This would compete with two other obligations which I neither want to nor can avoid. First, I will continue to represent hundreds of thousands of people in the current 4th District to whom I am committed as the person they voted for a year ago. I have acquired a strong attachment to many of the people and causes I have worked with here. The Congressional redistricting removes from the district I represent virtually the entire fishing industry of Southeastern Massachusetts. It very substantially reduces the number of Azorean-Americans I will represent, and again removes almost completely people of Cape Verdean ancestry. Introducing myself and learning about the new area while continuing to give the existing area the full representation it deserves would make demands of my time that would detract from my focus on the national issues.
There is another, equally important consequence of the fact that so many of the people in this district would be new constituents that help persuade me to announce my retirement. The obligation of a Member of Congress to work as an advocate for the people he represents on local and regional issues that require or involve Federal government response are of paramount importance. And I am proud of the work I have done in that regard for the people I have been privileged to represent over these years. But as in almost every case, where there were significant local or regional issues involving environmental matters, transportation matters, housing matters etc., it took more than two years to resolve them. The relevance is that running again for one more term, I would be asking 325,000 new constituents to give me the mandate to be their advocate with the federal government for only two years. Starting on a series of projects only to be passing them along in various stages of incompletion to a successor two years later is not a responsible way to act.
There is one other factor that influenced my decision as I went through this year. Our politics has evolved in a way that makes it harder to get anything done at the federal level. I believe that I have been effective as a Member of Congress working inside the process to influence public policy in the ways that I think are important. But I now believe that there is more to be done trying to change things from outside than by working within. I am announcing today my retirement from elected office after 40 years but not my retirement from public policy advocacy and given the nature of our current situation, in some ways I believe I may have more impact speaking, writing and in other ways advocating for the changes that I think are necessary than trying to bring them about inside our constricting political process.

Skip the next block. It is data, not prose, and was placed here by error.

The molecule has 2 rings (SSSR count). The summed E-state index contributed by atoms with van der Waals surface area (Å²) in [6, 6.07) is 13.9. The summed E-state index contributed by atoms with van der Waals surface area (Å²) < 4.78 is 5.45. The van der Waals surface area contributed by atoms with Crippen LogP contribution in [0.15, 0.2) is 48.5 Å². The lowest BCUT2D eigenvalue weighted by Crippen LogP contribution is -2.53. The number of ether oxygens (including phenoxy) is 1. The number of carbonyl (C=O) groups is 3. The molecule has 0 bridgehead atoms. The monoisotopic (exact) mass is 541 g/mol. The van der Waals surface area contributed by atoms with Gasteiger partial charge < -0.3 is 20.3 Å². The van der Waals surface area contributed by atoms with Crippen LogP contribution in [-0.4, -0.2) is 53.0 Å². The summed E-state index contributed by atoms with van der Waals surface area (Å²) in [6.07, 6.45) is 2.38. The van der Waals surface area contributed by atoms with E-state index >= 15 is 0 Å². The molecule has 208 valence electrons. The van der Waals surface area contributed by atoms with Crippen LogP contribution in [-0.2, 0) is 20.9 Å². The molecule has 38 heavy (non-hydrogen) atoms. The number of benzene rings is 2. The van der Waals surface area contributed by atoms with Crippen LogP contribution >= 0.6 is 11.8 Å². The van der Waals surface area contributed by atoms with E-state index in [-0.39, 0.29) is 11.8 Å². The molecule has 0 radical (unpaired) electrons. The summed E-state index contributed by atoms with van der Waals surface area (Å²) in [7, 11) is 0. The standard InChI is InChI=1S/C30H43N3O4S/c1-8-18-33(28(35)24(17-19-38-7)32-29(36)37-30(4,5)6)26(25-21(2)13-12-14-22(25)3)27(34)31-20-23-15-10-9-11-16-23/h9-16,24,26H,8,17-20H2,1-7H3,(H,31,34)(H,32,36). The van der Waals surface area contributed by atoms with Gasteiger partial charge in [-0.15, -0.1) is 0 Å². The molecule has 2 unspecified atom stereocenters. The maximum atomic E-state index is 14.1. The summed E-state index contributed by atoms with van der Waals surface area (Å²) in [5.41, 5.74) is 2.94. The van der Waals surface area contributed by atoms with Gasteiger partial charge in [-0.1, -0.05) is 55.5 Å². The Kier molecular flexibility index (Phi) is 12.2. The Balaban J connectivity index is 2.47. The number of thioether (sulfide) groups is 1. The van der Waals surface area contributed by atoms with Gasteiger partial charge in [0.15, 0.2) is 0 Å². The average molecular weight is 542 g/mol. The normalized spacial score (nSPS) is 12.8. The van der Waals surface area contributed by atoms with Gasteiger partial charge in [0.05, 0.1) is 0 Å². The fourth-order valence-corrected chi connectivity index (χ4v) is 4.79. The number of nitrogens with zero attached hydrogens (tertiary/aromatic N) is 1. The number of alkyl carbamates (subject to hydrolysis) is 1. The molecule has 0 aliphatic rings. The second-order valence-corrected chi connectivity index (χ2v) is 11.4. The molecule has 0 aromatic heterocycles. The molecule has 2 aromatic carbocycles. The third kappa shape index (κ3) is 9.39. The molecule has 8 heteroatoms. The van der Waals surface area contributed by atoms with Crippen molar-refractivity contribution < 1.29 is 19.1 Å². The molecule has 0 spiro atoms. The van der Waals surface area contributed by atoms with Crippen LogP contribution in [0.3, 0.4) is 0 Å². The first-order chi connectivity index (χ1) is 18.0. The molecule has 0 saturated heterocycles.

In summary, I am required to choose. I have to choose between fulfilling my obligation as a ranking member of the Financial Services Committee on behalf of financial reform and my responsibility to continue to be a full representative of the people who voted for me in 2010, and on the other hand to engage in a full-fledged Congressional campaign in a district which is very different than the current one. I am also required to choose between concentrating my efforts on trying to change the political equation in the country over the next year and doing the best I can within the conflicts and restrictions of the current set of forces. Given this, I am going to do what Massachusetts politicians often do, quote a former President from Massachusetts, although not the one usually cited. I do not choose to run for reelection in 2012.
This article was originally published on November 28, 2011.
This program aired on November 28, 2011. The audio for this program is not available.